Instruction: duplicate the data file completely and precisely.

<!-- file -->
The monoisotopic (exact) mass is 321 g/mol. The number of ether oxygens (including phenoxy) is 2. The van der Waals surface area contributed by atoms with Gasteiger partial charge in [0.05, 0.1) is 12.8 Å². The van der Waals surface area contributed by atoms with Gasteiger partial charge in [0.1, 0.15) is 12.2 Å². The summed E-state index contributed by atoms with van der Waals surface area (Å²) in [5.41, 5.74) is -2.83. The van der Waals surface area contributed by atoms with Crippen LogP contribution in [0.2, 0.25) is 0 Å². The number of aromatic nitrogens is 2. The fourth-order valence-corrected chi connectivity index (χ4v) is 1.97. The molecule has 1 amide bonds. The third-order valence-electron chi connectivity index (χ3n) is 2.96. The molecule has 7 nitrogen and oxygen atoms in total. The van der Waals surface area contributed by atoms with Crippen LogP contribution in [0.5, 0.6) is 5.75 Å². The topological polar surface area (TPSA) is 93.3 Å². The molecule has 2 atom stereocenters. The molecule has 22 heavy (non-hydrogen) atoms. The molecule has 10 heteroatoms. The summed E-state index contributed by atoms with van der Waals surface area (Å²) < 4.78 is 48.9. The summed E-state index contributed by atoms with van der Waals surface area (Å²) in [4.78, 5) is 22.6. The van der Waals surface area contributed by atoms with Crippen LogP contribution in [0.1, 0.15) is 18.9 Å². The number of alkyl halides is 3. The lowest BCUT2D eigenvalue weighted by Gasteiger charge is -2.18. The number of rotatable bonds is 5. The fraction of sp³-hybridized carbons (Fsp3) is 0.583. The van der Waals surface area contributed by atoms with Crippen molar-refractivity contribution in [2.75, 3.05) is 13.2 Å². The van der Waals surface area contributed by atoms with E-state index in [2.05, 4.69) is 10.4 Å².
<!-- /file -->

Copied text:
The monoisotopic (exact) mass is 321 g/mol. The number of ether oxygens (including phenoxy) is 2. The van der Waals surface area contributed by atoms with Gasteiger partial charge in [0.05, 0.1) is 12.8 Å². The van der Waals surface area contributed by atoms with Gasteiger partial charge in [0.1, 0.15) is 12.2 Å². The summed E-state index contributed by atoms with van der Waals surface area (Å²) in [5.41, 5.74) is -2.83. The van der Waals surface area contributed by atoms with Crippen LogP contribution in [0.2, 0.25) is 0 Å². The number of aromatic nitrogens is 2. The fourth-order valence-corrected chi connectivity index (χ4v) is 1.97. The molecule has 1 amide bonds. The third-order valence-electron chi connectivity index (χ3n) is 2.96. The molecule has 7 nitrogen and oxygen atoms in total. The van der Waals surface area contributed by atoms with Crippen LogP contribution in [0.5, 0.6) is 5.75 Å². The topological polar surface area (TPSA) is 93.3 Å². The molecule has 2 atom stereocenters. The molecule has 22 heavy (non-hydrogen) atoms. The molecule has 10 heteroatoms. The summed E-state index contributed by atoms with van der Waals surface area (Å²) < 4.78 is 48.9. The summed E-state index contributed by atoms with van der Waals surface area (Å²) in [4.78, 5) is 22.6. The van der Waals surface area contributed by atoms with Crippen LogP contribution in [0.1, 0.15) is 18.9 Å². The number of alkyl halides is 3. The lowest BCUT2D eigenvalue weighted by Gasteiger charge is -2.18. The number of rotatable bonds is 5. The fraction of sp³-hybridized carbons (Fsp3) is 0.583. The van der Waals surface area contributed by atoms with Crippen molar-refractivity contribution in [2.75, 3.05) is 13.2 Å². The van der Waals surface area contributed by atoms with E-state index in [2.05, 4.69) is 10.4 Å².